What Is a Betula?


Sacred to tree lovers everywhere, the genus betula encompasses several varieties of birch trees and shrubs, including the paper birch and the river birch. All birches feature slender trunks and yellow autumnal foliage. Their delicacy is no illusion; vulnerable branches and even trunks seem to litter yards and forest floors after winter storms. The betula's ethereal charm has been celebrated in literature by everyone from the fictional Anne of Green Gables to celebrated poet Robert Frost.


Unlike the mighty oak or venerable walnut, birch trees rarely live to thrill generations. Many die after 20 years, according to the U.S. Department of Agriculture Forestry Service. White-barked trees succumb to the elements more often than black or red varieties. The shallow-rooted trees need moist soil conditions and afternoon shade. The leaves turn yellow in the fall, and most grow 40 to 50 feet. Depending on the variety, birches often grow in "clumps" rather than as single-trunked specimens.

North American Varieties

The paper, or canoe birch (Betula papyrifera), grows taller than other birches, sometimes up to 90 feet. Its bark is white with black stripes or blotches, which peels with maturity. River birch (B. nigra) features reddish, peeling bark and a pronounced preference for moist soil, as its name suggests. The dark bark of the sweet birch (B. lenta) inspired its other common names, cherry birch and black birch. Gray birch (B. populifolia) sports gray bark which doesn't peel. The bark of the yellow birch (B. alleghaniensis), on the other hand, starts as an orange-yellow, which peels and darkens with age.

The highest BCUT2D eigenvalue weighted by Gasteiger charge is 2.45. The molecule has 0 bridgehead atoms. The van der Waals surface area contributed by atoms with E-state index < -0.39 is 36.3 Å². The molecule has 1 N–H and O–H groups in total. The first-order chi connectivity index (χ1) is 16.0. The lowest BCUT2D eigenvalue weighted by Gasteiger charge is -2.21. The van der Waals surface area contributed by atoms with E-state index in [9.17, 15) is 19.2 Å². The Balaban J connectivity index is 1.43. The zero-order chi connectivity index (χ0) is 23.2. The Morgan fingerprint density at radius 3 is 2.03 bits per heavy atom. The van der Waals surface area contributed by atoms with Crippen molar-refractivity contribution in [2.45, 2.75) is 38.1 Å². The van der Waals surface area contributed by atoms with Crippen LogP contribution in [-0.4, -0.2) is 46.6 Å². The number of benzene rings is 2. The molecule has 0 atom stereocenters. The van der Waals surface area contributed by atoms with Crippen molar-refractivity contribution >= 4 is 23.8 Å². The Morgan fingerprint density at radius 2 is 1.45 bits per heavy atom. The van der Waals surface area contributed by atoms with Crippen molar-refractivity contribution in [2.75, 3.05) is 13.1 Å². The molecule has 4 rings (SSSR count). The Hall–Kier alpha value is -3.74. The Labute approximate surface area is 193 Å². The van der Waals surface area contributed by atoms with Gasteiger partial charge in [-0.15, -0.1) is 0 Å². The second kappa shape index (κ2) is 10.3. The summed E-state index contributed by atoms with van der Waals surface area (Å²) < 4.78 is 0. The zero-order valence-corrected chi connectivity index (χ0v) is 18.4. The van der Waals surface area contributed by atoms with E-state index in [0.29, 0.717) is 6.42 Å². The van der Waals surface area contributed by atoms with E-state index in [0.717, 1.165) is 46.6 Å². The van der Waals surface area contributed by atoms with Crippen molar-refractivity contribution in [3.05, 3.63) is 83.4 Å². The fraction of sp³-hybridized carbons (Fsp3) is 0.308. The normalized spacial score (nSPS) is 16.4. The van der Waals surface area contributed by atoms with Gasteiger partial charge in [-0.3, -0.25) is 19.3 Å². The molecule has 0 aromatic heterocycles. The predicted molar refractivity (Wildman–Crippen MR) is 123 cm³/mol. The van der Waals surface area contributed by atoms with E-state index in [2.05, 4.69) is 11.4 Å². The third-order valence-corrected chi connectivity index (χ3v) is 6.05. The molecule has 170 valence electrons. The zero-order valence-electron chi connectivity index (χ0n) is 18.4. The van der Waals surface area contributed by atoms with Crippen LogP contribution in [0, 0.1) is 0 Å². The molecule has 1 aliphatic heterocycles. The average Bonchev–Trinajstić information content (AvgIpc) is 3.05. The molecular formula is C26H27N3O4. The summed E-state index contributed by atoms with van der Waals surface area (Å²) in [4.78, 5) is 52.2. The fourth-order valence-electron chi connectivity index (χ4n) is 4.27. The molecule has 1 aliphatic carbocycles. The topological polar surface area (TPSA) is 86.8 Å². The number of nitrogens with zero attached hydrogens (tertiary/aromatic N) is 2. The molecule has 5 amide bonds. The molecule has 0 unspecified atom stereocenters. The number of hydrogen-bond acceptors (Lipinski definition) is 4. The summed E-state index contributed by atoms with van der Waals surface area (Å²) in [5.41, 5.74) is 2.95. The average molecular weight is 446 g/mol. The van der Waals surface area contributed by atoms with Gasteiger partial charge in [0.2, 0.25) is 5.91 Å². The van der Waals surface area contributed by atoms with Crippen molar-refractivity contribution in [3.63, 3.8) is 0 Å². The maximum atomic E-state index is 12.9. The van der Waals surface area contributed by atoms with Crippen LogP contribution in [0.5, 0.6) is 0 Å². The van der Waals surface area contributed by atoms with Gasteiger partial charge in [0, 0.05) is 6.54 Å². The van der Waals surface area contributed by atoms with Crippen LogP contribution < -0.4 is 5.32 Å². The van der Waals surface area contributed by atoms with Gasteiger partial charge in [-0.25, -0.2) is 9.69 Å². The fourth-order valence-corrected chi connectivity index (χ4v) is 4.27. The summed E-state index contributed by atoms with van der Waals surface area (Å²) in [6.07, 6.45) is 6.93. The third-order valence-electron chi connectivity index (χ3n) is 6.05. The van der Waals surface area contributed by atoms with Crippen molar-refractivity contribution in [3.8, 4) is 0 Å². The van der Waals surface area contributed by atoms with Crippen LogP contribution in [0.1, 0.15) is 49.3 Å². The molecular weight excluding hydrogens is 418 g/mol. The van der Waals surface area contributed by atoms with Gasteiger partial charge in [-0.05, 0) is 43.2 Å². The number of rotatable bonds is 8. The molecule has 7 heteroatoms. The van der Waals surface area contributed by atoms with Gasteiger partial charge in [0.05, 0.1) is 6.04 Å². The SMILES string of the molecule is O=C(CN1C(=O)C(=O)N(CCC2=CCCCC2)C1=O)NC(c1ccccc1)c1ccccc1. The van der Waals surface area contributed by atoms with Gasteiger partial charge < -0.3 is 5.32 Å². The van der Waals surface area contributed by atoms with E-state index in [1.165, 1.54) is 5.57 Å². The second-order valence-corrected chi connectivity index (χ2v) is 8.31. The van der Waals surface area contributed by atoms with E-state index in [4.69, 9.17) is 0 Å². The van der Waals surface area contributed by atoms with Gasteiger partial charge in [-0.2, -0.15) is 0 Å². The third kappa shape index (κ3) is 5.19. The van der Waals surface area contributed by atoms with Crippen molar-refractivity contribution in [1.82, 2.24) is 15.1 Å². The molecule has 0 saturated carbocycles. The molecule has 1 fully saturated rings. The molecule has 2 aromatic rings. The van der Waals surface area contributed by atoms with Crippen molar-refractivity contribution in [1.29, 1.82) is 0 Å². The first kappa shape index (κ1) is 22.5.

European Varieties

Of the European birches, silver birch (B. pendula) has spawned the most cultivars and hybrids, according to garden writer Barbara Damrosch. These offspring include the European white weeping silver birch (B. pendula 'Youngii'). The non-peeling bark of the former starts white and turns black with maturity. The latter develops a pronounced "weeping" silhouette and features white, peeling bark.


Buy balled-and-burlaped birch trees, rather than those sold as bare-root seedlings, because the trees dislike being transplanted. Plant them where they'll receive afternoon shade and slightly acid soil, and keep the ground moist, but not boggy. Either allow birches to grow as they would in the wild or prune while young to a single trunk and remove lower or crisscrossing branches. North American homeowners will likely find the native verities more resistant than the European birches to pests like the birch borer and birch leaf miner, Damrosch notes.


Birch trees, though slender, yield enough lumber to make elegant, light-colored furniture pieces. The fallen branches and felled trunks make useful firewood, while twigs traditionally add fragrant steam to saunas. Manufacturers also use them for small, light items like popsicle sticks and plywood. The trees' sap makes delicious birch beer, syrup and candy. Herbalists utilize the bark topically and internally for aching muscles and headaches. Canoe birch received its name from the Native American preference for that tree's bark in constructing watercraft---a practice modern canoe makers still follow. Crafters use birch bark in basket making. The fragrance industry utilizes the sweet birch for a fragrant essential oil useful in perfumes and potpourri. A culinary essential oil made from sweet birch flavors sodas and candy.

Keywords: betula defined, birch trees, birch varieties, Betula papyrifera

About this Author

Melissa Jordan-Reilly has been a writer for 20 years, both as a newspaper reporter and as an editor of nonprofit newsletters. Among the publications in which she has published are, "The Winsted Journal," "Taconic" and "Compass Magazine." A graduate of the University of Connecticut, Jordan-Reilly also pursues sustainable agriculture techniques and tends a market garden at her Northwestern Connecticut home.